As a professor of communication, rhetoric, and digital media, I design challenging, influential, and creative projects for students. In order for students to have a strong university education, I believe it is essential to develop cutting-edge rhetorical and productive skills to create experimental, but significant, digital and traditional texts. Since 2007, I have taught classes from freshman composition to upper-level courses on digital media, interactive productions, contemporary rhetoric and web design. Despite the difference in course objectives, there are three similar learning outcomes I want students to attain: a consistent habit of submitting quality work on time, the ability to cultivate critical thinking skills by effectively recognizing fundamental practices of rhetorical theory, and develop technical production skills for creatively communicating work that integrates communication with digital media.
In order for students to cultivate a consistent habit of submitting quality work, I implement two important exercises. The first is to instill a strong sense of responsibility by instilling a project showcase open to the community. During the Fall of 2017, for example, I founded, designed, and invited colleagues of the university as well as the community to watch, enjoy, and evaluate my students work in a session called, The Media Arts Showcase. This forces students to submit quality work, and on time, in order to effectively present their work to a diverse audience.
The second practice for students to develop in submitting quality work is to cultivate an academic habit of meeting with me. In my digital media production course, for example, I require students to meet with me at least three times during the semester. Each project in the class deals with a particular theory (procedural rhetoric, for example) they must put into practice. Setting up individual conferences allows me to make sure they understand the project’s goals as well as allow students to express any concerns related to the project. Furthermore, I design my courses as a studio workshop so that I, as well as fellow classmates, can monitor one another’s progress and have ample time learning fundamental features of video editing (Final Cut Pro/Camtasia). This method ensures that all students go through a step-by-step process in completing and polishing their projects to produce the best possible work as well as developing technical-software skills.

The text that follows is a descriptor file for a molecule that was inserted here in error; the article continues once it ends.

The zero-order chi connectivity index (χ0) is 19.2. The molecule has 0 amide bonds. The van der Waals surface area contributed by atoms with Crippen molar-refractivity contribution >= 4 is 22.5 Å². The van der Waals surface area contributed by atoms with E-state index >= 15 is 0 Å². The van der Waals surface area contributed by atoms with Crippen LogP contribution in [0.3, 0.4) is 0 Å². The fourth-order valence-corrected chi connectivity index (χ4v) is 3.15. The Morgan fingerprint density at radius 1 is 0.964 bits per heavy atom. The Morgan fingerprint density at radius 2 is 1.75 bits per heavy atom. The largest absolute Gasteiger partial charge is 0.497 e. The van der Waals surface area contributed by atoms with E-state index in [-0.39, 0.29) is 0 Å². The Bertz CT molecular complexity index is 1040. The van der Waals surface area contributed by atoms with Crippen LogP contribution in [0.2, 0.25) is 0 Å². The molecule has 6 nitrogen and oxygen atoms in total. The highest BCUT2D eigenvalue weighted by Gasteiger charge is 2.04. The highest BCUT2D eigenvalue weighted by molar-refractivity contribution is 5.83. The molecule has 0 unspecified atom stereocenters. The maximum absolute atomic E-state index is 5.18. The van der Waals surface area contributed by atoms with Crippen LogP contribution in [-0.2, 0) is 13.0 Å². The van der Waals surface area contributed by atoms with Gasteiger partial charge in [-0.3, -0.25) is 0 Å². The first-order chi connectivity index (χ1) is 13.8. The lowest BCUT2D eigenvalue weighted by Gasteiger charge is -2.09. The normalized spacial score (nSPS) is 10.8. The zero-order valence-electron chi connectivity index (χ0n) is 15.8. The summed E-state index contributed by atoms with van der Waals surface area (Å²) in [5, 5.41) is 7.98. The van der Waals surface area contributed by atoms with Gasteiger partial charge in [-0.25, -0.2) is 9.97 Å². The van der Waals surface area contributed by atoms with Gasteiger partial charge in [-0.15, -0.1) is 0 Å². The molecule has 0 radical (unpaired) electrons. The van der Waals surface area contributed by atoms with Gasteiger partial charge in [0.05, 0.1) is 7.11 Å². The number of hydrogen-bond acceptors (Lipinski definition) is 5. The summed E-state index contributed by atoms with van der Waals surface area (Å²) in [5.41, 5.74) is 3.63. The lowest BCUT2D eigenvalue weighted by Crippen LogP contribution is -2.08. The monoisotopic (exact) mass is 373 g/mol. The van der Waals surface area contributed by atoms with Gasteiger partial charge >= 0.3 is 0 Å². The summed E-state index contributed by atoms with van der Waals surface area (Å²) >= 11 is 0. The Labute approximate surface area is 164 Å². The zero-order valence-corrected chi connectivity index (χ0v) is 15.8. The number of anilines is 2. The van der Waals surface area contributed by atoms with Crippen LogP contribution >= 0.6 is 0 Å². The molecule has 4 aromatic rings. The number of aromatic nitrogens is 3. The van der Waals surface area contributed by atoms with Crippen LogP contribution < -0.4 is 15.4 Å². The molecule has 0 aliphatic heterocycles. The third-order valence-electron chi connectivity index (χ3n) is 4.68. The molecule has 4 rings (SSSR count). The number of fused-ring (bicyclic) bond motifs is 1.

It is my pedagogical creed that critical thinking is best served when rhetorical theory is taught within a course’s curriculum. Regardless of subject matter, whether communication, media production, professional development, or web design, I always introduce an aspect of rhetoric in order for students to effectively improve critical thinking skills in completing their projects. Students in my web design class, for example, are challenged with redesigning a local restaurant. Besides conducting a usability test, they must explain during the unveiling of their newly designed site what rhetorical elements influenced the visual information, layout and navigational experience. In my evaluations, my web design students—ranging from English New Media to Game Design majors—have emphasized the influences rhetorical theory has had in their critical design of websites.
Lastly, in order for students to develop technical skills for communicating work, I design creative projects integrating visual communication with digital media. As a professor of communication, rhetoric, and digital media, it is crucial for students to learn how to creatively use various technologies and software when developing analytical, rhetorical, and media production skills. For example, in my Digital Media and Rhetoric class, I assign a mash-up video project. The project teaches students to perfect editing, cinematic, and presentation skills. Video techniques are taught in advance so that they may be able to complete the project. The video incorporates sfx, music tracks, message remixing, highlighting effects, as well as original screencasts making the video entertaining while instructional. Students in my course have produced videos from promo reels to virtual maps using Adobe After Effects. I invite you to check out my online portfolio to view projects from my students: http://www.walterjiriarte.site/works.html.